Secondary School in Mencoriari, Peru

2021 – 2022

Mencoriari Native community, Pangoa, Junín, Perú.

Rural, rainforest

2 multipurpose classrooms and a sanitary facility

Financial support, design

Asociación Semillas para el Desarrollo Sostenible, Local Community, Federal Ministry for Economic Cooperation and Development – Germany

Local employees, participatory processes, timber construction, rainwater harvesting system, natural ventilation, capacity building, local materials

Secondary School in Mencoriari, Peru

This project consists in the expansion of a secondary school in the indigenous community of Mencoriari in the Peruvian jungle to provide access to vocational training for young people in the community. It is developed through interdisciplinary participatory processes that strengthen local community cohesion, and will assist 58 secondary school students in their professional development each year.


The project is located in the indigenous community of Mencoriari in the rural area of the district of Pangoa (Satipo) in the central jungle of Peru. The Pangoa/Satipo area of Peru is very rich in natural resources, but this has never translated into benefits for the local population: Per capita income in Peru is US$969 (UNDP 2012), in the Pangoa district it drops to US$252, and in rural areas it reaches US$76.

Indigenous communities in Peru, and in this area in particular, live in an extremely precarious and isolated situation, both because of the difficult geographical conditions and because of a strong discriminatory component in this region. These indigenous communities remained isolated until the 1940s and have been exploited by mining and forestry companies as cheap labor ever since. They suffered from the violence of Peru’s internal armed conflict, which severely affected this area from 1980 to 2000. The Peruvian state officially recognized the status of indigenous communities in 2000, but no measures were promoted to ensure proper social inclusion. Even today, 21 years after this decree, indigenous communities in this area of Peru do not have access to quality public services, particularly with regard to education and health.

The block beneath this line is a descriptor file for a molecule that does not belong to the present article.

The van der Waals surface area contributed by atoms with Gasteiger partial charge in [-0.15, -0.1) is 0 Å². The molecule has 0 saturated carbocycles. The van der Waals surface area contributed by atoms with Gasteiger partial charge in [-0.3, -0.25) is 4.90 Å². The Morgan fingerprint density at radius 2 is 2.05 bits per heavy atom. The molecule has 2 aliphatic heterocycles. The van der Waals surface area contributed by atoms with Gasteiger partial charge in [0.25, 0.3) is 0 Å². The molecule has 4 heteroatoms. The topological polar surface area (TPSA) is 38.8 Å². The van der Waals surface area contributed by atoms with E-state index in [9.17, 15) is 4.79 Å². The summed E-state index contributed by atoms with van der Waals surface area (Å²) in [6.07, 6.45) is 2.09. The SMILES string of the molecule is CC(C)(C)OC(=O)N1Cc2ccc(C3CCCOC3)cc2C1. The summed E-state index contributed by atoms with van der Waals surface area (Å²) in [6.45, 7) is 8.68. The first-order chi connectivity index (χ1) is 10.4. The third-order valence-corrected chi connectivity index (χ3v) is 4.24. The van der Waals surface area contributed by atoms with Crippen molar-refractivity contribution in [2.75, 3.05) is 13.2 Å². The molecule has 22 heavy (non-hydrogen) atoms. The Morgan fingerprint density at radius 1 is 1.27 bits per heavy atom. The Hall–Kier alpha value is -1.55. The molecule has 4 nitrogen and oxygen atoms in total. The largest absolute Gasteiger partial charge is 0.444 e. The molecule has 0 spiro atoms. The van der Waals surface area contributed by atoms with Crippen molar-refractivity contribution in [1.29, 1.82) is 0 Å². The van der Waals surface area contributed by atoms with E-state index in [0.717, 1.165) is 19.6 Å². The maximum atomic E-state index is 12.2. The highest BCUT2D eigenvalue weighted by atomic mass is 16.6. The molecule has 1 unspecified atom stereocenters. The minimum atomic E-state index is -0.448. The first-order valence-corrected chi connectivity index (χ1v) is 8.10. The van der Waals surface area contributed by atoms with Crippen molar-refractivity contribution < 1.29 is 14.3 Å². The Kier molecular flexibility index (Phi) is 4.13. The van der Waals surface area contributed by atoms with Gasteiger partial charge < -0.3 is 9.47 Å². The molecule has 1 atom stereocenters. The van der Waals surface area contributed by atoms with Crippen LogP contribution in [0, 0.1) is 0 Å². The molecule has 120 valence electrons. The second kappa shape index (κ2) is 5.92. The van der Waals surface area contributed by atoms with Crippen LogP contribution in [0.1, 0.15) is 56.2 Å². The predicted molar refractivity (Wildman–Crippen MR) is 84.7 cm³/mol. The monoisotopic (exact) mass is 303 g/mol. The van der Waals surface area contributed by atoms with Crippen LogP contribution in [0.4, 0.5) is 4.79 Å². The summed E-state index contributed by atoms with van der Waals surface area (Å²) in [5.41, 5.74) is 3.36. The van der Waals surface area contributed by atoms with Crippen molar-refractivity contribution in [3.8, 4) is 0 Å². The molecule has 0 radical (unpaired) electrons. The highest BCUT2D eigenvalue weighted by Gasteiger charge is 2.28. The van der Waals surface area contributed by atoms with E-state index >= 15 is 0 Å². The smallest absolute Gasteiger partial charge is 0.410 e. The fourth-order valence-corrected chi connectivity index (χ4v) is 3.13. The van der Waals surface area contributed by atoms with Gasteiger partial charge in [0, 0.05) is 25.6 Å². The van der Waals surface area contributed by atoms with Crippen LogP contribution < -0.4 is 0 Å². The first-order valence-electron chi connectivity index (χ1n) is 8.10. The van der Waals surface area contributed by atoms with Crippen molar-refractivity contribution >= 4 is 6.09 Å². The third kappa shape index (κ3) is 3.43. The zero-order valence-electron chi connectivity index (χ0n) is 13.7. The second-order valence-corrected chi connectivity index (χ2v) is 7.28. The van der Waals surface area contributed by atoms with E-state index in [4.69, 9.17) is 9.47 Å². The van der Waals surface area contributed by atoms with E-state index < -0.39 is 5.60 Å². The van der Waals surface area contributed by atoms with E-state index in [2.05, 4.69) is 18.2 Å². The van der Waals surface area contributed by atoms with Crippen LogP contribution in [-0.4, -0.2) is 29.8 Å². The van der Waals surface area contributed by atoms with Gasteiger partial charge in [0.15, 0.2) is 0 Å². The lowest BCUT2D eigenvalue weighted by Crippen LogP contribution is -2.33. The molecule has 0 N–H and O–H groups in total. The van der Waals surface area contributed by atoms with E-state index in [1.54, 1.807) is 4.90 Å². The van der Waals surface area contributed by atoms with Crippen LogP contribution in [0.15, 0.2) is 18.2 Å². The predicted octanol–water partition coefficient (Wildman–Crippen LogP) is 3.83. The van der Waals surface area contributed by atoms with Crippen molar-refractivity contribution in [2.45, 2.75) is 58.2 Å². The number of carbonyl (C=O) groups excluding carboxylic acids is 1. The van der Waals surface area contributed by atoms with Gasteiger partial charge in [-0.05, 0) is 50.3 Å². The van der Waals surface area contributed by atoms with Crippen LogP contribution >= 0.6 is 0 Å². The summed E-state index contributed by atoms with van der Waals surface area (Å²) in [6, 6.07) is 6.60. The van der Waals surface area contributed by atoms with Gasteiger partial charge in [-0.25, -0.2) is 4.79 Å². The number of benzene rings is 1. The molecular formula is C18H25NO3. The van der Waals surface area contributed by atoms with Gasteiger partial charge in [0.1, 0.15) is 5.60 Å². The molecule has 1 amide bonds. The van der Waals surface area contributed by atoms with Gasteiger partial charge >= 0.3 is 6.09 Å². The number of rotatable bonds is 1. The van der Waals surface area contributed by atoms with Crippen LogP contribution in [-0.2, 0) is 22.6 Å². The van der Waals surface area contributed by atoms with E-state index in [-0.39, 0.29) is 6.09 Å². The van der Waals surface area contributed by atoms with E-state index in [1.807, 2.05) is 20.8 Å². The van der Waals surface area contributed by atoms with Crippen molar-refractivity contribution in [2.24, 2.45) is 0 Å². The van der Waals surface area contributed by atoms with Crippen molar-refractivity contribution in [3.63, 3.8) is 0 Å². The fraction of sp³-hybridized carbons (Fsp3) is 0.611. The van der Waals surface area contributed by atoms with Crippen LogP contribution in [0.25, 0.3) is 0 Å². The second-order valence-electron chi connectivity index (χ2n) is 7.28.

Since 2014, Semillas has been working with local institutions, indigenous communities and their administrations in the Pangoa district. The NGO develops architectural, academic and scientific projects in marginalized contexts through participatory processes. This promotes collaboration between national and international institutions, and stimulates knowledge exchange and sustainable development. In 2014, Semillas developed the research project “The Rural School in the Peruvian Amazon 1.0.” The study identified which sites in the Pangoa area were strategically important for the development of educational infrastructure in the absence of support from the local administration; the research identified the secondary school in the community of Mencoriari as particularly worthy of support.

In 2014, there was not even a paved road connection in the community. The infrastructure of this school was and still is in an extremely poor condition and does not provide the necessary conditions for teaching, lacking classrooms and adequate sanitary facilities. The geographical conditions as well as structural discrimination cause the community to live in a precarious and isolated situation.



The in-depth participatory design process, developed as a way to listen and respond to the needs and resources of the community, included a program of seven workshops before the construction and three workshops after. The final building design of two laboratories was a culmination of the extensive participation between Semillas and the community.



The design opens to the rest of the school, offers a visual connection to the rainforest, and collects rainwater. The two laboratories are connected by a rigid core which hosts technological equipment and storage. The technology lab is on one side of the building and the horticulture lab is on the other. The new toilet module includes two showers, three sinks that make use of the rainwater harvesting system, and three toilets.